Seroprevalence of viral hepatitis in Tanzanian adults


William C. Miller Department of Epidemiology, 2102 A McGavran-Greenberg, CB# 7400, University of North Carolina at Chapel Hill, Chapel Hill, NC 27599–7400, USA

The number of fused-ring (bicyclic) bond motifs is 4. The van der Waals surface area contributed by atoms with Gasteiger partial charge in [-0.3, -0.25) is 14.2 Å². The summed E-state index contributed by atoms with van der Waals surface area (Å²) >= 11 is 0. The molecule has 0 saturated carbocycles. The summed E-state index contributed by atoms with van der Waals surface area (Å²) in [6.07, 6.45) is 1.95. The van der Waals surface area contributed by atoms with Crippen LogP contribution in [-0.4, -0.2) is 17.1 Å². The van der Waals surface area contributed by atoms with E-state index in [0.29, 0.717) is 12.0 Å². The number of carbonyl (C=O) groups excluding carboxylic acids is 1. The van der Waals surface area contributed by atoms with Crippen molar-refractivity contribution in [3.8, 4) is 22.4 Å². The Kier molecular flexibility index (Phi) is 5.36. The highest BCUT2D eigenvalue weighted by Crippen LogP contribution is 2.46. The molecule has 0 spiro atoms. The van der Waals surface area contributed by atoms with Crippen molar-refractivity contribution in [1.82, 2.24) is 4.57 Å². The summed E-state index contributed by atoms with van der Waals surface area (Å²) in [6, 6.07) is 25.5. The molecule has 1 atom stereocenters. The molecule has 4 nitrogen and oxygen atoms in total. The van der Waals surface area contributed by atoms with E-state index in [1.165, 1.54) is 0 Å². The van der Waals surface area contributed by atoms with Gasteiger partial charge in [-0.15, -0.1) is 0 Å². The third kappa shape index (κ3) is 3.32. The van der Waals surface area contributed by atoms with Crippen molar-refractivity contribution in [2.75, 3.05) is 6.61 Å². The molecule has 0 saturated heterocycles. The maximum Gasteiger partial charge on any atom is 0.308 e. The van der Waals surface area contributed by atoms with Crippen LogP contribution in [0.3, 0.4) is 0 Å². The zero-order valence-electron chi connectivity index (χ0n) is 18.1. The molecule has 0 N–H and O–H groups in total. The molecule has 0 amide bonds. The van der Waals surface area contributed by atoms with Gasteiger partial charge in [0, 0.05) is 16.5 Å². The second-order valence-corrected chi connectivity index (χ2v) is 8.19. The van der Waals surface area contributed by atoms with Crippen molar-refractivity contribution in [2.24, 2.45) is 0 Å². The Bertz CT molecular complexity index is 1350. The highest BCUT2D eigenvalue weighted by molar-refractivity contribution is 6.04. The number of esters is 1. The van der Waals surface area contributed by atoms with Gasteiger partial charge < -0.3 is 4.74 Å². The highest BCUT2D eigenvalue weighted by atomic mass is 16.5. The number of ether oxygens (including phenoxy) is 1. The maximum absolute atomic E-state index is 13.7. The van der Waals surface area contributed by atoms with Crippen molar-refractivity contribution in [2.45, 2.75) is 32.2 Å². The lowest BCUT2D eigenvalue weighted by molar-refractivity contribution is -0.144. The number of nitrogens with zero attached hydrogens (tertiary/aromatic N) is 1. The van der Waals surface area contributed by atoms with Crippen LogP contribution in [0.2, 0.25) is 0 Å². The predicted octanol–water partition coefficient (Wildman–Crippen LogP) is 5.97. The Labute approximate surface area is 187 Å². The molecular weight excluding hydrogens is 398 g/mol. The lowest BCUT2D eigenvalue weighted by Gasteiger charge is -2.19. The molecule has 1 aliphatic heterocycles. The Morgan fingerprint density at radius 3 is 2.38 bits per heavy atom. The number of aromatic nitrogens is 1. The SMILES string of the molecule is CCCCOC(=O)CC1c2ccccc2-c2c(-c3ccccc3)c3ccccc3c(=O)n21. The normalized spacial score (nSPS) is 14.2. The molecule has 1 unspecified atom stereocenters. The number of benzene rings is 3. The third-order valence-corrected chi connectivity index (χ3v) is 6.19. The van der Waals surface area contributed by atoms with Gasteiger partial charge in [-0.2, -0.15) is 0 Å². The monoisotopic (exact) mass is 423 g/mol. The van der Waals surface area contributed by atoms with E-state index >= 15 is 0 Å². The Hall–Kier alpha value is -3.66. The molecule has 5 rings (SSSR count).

In a cross-sectional study in Dar es Salaam, Tanzania, we determined the seroprevalence of markers for hepatitis A, B, C and E viruses and examined associated risk markers. Among 403 healthy adults, the seroprevalence of antibodies to hepatitis A virus was 99.0% (95% confidence interval: 97.5–99.7). Prior exposure to hepatitis C and E viruses was rare (hepatitis C: 0.7% (0.2–2.1); hepatitis E: 0.2% (< 0.1–1.4)). The prevalence of all markers of hepatitis B was 70.7% (66.0–75.1). Hepatitis B surface antigen was identified in 6.0% (3.9–8.7) of subjects. Independent predictors of hepatitis B infection identified by logistic regression included older age, male gender, Muslim religion and type of abode. Given the high prevalence of hepatitis B and the low prevalence of hepatitis C, the majority of chronic viral hepatitis is likely to be associated with hepatitis B. Control efforts should focus primarily on hepatitis B.